African Journal of
Pure and Applied Chemistry

  • Abbreviation: Afr. J. Pure Appl. Chem.
  • Language: English
  • ISSN: 1996-0840
  • DOI: 10.5897/AJPAC
  • Start Year: 2007
  • Published Articles: 357

Full Length Research Paper

Antioxidant activity, total phenolic and flavonoid content of selected Kenyan medicinal plants, sea algae and medicinal wild mushrooms

Belinda Nasike Siangu
  • Belinda Nasike Siangu
  • Department of Chemistry, School of Pure and Applied Sciences, Kenyatta University, Box 43844-00100, Nairobi, Kenya.
  • Google Scholar
Swaleh Sauda
  • Swaleh Sauda
  • Department of Chemistry, School of Pure and Applied Sciences, Kenyatta University, Box 43844-00100, Nairobi, Kenya.
  • Google Scholar
Mwonjoria Kingori John
  • Mwonjoria Kingori John
  • Department of Biochemistry and Biotechnology, Kenyatta University, Box 43844-00100 Nairobi, Kenya.
  • Google Scholar
Wilson Mbiti Njue
  • Wilson Mbiti Njue
  • Department of Chemistry, School of Pure and Applied Sciences, Kenyatta University, Box 43844-00100, Nairobi, Kenya.
  • Google Scholar


  •  Received: 25 November 2018
  •  Accepted: 04 February 2019
  •  Published: 31 March 2019

 ABSTRACT

Medicinal plants are good sources of bioactive compounds that guards the body against cancer and chronic ailments. A lot of studies have been done on medicinal values of higher plants but less on marine sources and wild non-edible mushrooms. The study aimed to assess the antioxidant activity, total flavonoid and total phenolic content from selected Kenyan medicinal plants, sea algae and mushrooms. The plants were selected based on their availability and folklore medicinal value. The antioxidant activity of the extracts was assessed using 2, 2-diphenylpicryl-1-hydrazyl (DPPH) free radical scavenging method. The total phenolic analysis was achieved using the Folin-Ciocalteu technique while the flavonoid content was determined by the use of aluminium chloride calorimetric method. The total phenolic content was expressed as gallic acid equivalent (GAE) and flavonoid content as quercetin equivalent (QE). Ganoderma applanatum had the highest scavenging ability (95.56%), while Urtica dioica leaves had the lowest (11.99%) at 0.3 mg/ml of extract. G. applanatum also had the lowest IC50 (<0.025 mg/ml), an indication that it had the highest antioxidant potential. Ganoderma lucidum showed the highest total phenolic content (GAE/g) of 156 ± 3.45 mg and U. dioica showed the lowest. G. lucidum also showed the highest total flavonoid content (QE/g) of 31.16 ± 0.04 mg. The study reveals that the Kenyan plant species can be potential sources of new natural antioxidants.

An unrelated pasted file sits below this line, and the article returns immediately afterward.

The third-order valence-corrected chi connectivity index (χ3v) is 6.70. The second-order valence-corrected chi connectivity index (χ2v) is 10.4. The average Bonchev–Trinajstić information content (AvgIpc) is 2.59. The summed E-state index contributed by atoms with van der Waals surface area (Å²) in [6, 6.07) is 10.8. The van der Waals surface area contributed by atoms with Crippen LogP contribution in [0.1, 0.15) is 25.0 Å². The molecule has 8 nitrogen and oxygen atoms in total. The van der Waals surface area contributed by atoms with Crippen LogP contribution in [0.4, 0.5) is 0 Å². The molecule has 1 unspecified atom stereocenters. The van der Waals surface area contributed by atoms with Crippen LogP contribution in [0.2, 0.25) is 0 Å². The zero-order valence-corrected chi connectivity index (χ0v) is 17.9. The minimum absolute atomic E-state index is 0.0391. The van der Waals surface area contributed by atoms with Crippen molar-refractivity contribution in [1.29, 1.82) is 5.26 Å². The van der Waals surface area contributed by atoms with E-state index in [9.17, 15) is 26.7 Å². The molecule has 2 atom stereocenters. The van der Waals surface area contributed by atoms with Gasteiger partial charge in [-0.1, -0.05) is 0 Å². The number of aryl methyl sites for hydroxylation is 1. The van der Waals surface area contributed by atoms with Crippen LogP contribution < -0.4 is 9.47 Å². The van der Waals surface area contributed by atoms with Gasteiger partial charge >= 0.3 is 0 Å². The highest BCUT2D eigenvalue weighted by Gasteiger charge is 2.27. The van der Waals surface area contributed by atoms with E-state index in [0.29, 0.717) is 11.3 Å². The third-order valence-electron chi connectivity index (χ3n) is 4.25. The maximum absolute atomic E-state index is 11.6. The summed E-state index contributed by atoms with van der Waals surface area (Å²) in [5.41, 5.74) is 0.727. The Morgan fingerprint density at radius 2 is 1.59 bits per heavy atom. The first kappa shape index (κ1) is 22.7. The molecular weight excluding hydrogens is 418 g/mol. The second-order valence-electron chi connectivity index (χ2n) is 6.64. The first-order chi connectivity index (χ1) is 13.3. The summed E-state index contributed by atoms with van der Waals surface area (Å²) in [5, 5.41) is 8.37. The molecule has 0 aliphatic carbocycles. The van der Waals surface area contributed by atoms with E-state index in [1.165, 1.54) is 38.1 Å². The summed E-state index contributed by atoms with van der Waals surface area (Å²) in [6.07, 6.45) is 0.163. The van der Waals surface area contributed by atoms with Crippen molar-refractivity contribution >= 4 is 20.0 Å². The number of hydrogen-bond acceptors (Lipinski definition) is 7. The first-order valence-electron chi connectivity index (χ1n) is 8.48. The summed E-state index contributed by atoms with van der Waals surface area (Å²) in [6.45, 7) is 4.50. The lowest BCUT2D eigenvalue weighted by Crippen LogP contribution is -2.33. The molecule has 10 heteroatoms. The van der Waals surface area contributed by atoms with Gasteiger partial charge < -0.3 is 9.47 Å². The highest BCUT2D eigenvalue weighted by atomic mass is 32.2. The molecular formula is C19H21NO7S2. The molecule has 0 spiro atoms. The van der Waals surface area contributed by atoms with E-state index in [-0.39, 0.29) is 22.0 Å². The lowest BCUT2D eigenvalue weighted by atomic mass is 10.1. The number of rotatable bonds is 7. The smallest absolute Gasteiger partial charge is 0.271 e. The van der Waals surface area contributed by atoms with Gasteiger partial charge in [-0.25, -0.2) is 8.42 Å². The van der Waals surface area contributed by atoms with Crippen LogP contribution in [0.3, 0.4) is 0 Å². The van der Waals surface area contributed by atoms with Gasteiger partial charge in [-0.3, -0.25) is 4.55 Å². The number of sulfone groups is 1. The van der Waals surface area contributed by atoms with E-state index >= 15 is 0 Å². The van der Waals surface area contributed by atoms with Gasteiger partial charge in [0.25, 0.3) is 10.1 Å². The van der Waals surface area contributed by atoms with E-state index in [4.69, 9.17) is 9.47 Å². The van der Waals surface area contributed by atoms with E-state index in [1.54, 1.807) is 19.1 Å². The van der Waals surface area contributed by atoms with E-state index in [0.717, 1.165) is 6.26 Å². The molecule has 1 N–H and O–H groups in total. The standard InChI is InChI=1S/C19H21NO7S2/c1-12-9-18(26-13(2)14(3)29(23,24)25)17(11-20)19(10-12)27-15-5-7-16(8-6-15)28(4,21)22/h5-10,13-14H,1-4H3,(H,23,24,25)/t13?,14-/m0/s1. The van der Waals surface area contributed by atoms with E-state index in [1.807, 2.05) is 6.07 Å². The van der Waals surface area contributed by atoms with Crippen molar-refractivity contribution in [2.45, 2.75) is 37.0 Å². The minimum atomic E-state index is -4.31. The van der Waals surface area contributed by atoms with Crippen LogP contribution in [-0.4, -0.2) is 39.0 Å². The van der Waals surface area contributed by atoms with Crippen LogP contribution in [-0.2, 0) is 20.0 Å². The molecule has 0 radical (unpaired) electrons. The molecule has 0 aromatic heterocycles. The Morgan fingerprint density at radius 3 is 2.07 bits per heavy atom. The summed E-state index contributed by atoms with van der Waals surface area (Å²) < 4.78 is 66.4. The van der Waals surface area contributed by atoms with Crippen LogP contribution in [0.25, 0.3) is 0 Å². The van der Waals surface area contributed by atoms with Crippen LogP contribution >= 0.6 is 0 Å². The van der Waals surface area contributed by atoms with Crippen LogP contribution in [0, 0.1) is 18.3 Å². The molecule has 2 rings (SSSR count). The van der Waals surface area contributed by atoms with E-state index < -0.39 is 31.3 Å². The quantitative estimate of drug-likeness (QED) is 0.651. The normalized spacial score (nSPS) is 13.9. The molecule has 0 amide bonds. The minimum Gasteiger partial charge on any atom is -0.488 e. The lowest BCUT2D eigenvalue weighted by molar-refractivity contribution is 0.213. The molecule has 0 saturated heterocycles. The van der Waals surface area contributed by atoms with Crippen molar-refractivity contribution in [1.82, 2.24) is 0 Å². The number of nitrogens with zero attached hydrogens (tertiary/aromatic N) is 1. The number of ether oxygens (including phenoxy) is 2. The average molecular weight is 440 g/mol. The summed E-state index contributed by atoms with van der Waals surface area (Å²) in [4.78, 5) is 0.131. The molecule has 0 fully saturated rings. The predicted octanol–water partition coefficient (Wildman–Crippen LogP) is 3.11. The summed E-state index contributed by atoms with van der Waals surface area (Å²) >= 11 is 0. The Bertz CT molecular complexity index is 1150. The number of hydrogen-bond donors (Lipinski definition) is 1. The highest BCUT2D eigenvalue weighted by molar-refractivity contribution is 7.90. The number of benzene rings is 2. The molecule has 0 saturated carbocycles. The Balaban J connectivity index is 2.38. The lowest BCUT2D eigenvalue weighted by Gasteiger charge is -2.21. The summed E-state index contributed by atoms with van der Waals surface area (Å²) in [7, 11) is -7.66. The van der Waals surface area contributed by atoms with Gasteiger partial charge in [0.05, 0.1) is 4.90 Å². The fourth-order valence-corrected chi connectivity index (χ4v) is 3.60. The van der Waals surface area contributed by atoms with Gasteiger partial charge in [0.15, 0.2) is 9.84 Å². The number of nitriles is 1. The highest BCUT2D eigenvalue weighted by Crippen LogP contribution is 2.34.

Key words: Antioxidant activity, DPPH, Folin-Ciocalteu, IC50, flavonoids, phenolic content.

 


 INTRODUCTION

Medicinal plants are vital in the survival of living organisms. Phytochemicals from the medicinal plants can be used as an organism defense mechanism and source of vital medicines. Medicinal plants are used for management of human diseases due to  the presence  of phytochemicals (Wadood, 2013). Approximately 80% of the population in developing countries depends on medicinal plants for their primary health care needs (Evans, 1997; Farnsworth and Soejarto, 1991). The use of medicinal plants has been motivated by several factors, including the belief that they have few side effects, easy accessibility and are cheaper as compared to modern synthetic drugs as well as the effectiveness of some plant remedies (Zheng and Wang, 2017). Phenolic compounds are important constituents present in plants and act as natural antioxidants (Ngueyen et al., 2009).They are composed of a large number of metabolites including flavonoids, polyphenols, tocopherols, tannins and lignins. Secondary metabolites of phenolic nature can act as part of plant’s defense against insects, animals or plant pathogens and can protect the body from excess free radicals and retard the progress of many chronic diseases (Lai et al., 2001; Pengelly, 2004).

In humans, they act as antibacterial, anti-inflammatory, anthelmintic and cytotoxicity (Dore et al., 2014). An important function of phenolics is the antioxidant activity. Antioxidants have been reported to act as cardiovascular protectants, anti-aging agents and possible anti-cancer activity (Liu, 2003). The antioxidant properties of phenolic compounds such as flavonoids are due to several different mechanisms, such as scavenging of free radicals, chelating of metal ions and inhibition of enzymes responsible for the generation of free radicals (Acker et al., 1996). Plants, sea algae and mushrooms have varying levels of total phenolic content and antioxidant activity (Kajal et al., 2017; Krishnendu A. 2010). These plants have potential to be good sources of antioxidants and arrest free radical damage. Oxidation is a very useful process in the metabolism of living organisms. During the process, there is production of free radicals. These radicals abstract electrons from other molecules to attain stability hence the damages. Antioxidants reduce free radicals in living organism’s cells, hence are useful in the treatment of many human diseases such as cancer (Soni and Sosa, 2013). Antioxidants can neutralize free radicals by two major mechanisms, hydrogen atom transfer (HAT) and single electron transfer (SET) (Aqil et al., 2006). The end result is the same, regardless of the mechanism (Ismail and Tan, 2002; Wright et al., 2001).